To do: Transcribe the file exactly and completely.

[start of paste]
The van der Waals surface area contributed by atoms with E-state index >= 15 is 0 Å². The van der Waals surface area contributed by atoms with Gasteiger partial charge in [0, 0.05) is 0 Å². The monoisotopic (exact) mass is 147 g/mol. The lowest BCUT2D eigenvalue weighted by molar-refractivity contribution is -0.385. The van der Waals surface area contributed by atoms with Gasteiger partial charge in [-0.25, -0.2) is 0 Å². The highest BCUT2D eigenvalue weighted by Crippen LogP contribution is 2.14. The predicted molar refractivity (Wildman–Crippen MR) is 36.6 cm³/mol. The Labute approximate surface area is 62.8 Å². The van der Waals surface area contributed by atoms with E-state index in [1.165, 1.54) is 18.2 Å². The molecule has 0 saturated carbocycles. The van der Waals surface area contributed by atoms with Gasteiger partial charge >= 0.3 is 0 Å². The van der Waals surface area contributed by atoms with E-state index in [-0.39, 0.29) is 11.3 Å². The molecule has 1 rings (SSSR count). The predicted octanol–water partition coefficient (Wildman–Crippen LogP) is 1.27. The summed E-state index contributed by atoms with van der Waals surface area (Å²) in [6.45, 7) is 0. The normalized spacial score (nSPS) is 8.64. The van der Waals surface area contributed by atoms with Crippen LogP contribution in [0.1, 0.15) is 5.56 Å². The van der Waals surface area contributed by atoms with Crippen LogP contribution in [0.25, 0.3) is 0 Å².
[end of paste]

The van der Waals surface area contributed by atoms with E-state index >= 15 is 0 Å². The van der Waals surface area contributed by atoms with Gasteiger partial charge in [0, 0.05) is 0 Å². The monoisotopic (exact) mass is 147 g/mol. The lowest BCUT2D eigenvalue weighted by molar-refractivity contribution is -0.385. The van der Waals surface area contributed by atoms with Gasteiger partial charge in [-0.25, -0.2) is 0 Å². The highest BCUT2D eigenvalue weighted by Crippen LogP contribution is 2.14. The predicted molar refractivity (Wildman–Crippen MR) is 36.6 cm³/mol. The Labute approximate surface area is 62.8 Å². The van der Waals surface area contributed by atoms with E-state index in [1.165, 1.54) is 18.2 Å². The molecule has 0 saturated carbocycles. The van der Waals surface area contributed by atoms with Gasteiger partial charge >= 0.3 is 0 Å². The van der Waals surface area contributed by atoms with E-state index in [-0.39, 0.29) is 11.3 Å². The molecule has 1 rings (SSSR count). The predicted octanol–water partition coefficient (Wildman–Crippen LogP) is 1.27. The summed E-state index contributed by atoms with van der Waals surface area (Å²) in [6.45, 7) is 0. The normalized spacial score (nSPS) is 8.64. The van der Waals surface area contributed by atoms with Crippen LogP contribution in [0.1, 0.15) is 5.56 Å². The van der Waals surface area contributed by atoms with Crippen LogP contribution in [0.25, 0.3) is 0 Å².